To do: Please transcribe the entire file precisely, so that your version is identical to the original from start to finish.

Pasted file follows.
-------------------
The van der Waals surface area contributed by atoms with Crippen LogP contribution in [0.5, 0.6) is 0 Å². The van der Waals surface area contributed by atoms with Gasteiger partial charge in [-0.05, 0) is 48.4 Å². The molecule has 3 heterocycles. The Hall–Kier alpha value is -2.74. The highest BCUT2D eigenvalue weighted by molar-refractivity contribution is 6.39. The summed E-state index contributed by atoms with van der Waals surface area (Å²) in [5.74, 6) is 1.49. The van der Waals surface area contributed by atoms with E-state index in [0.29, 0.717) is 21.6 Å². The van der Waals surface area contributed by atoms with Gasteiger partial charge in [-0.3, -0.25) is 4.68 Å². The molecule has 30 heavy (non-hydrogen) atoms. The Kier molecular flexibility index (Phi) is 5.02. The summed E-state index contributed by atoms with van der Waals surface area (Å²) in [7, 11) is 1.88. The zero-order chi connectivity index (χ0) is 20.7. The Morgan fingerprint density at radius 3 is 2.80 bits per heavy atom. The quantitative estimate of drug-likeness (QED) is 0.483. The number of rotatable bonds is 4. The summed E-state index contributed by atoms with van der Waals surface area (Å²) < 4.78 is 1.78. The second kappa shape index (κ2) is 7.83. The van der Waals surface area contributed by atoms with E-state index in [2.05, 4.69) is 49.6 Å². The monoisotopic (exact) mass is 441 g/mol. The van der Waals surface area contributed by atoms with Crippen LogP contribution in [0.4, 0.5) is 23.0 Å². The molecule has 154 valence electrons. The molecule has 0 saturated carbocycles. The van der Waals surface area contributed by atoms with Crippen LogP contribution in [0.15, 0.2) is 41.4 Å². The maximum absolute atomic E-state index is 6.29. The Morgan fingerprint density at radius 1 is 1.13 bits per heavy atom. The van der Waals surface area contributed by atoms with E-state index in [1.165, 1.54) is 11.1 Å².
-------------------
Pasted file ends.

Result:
The van der Waals surface area contributed by atoms with Crippen LogP contribution in [0.5, 0.6) is 0 Å². The van der Waals surface area contributed by atoms with Gasteiger partial charge in [-0.05, 0) is 48.4 Å². The molecule has 3 heterocycles. The Hall–Kier alpha value is -2.74. The highest BCUT2D eigenvalue weighted by molar-refractivity contribution is 6.39. The summed E-state index contributed by atoms with van der Waals surface area (Å²) in [5.74, 6) is 1.49. The van der Waals surface area contributed by atoms with E-state index in [0.29, 0.717) is 21.6 Å². The van der Waals surface area contributed by atoms with Gasteiger partial charge in [-0.3, -0.25) is 4.68 Å². The molecule has 30 heavy (non-hydrogen) atoms. The Kier molecular flexibility index (Phi) is 5.02. The summed E-state index contributed by atoms with van der Waals surface area (Å²) in [7, 11) is 1.88. The zero-order chi connectivity index (χ0) is 20.7. The Morgan fingerprint density at radius 3 is 2.80 bits per heavy atom. The quantitative estimate of drug-likeness (QED) is 0.483. The number of rotatable bonds is 4. The summed E-state index contributed by atoms with van der Waals surface area (Å²) < 4.78 is 1.78. The second kappa shape index (κ2) is 7.83. The van der Waals surface area contributed by atoms with E-state index in [2.05, 4.69) is 49.6 Å². The monoisotopic (exact) mass is 441 g/mol. The van der Waals surface area contributed by atoms with Crippen LogP contribution in [0.4, 0.5) is 23.0 Å². The molecule has 154 valence electrons. The molecule has 0 saturated carbocycles. The van der Waals surface area contributed by atoms with Crippen LogP contribution in [0.15, 0.2) is 41.4 Å². The maximum absolute atomic E-state index is 6.29. The Morgan fingerprint density at radius 1 is 1.13 bits per heavy atom. The van der Waals surface area contributed by atoms with E-state index in [1.165, 1.54) is 11.1 Å².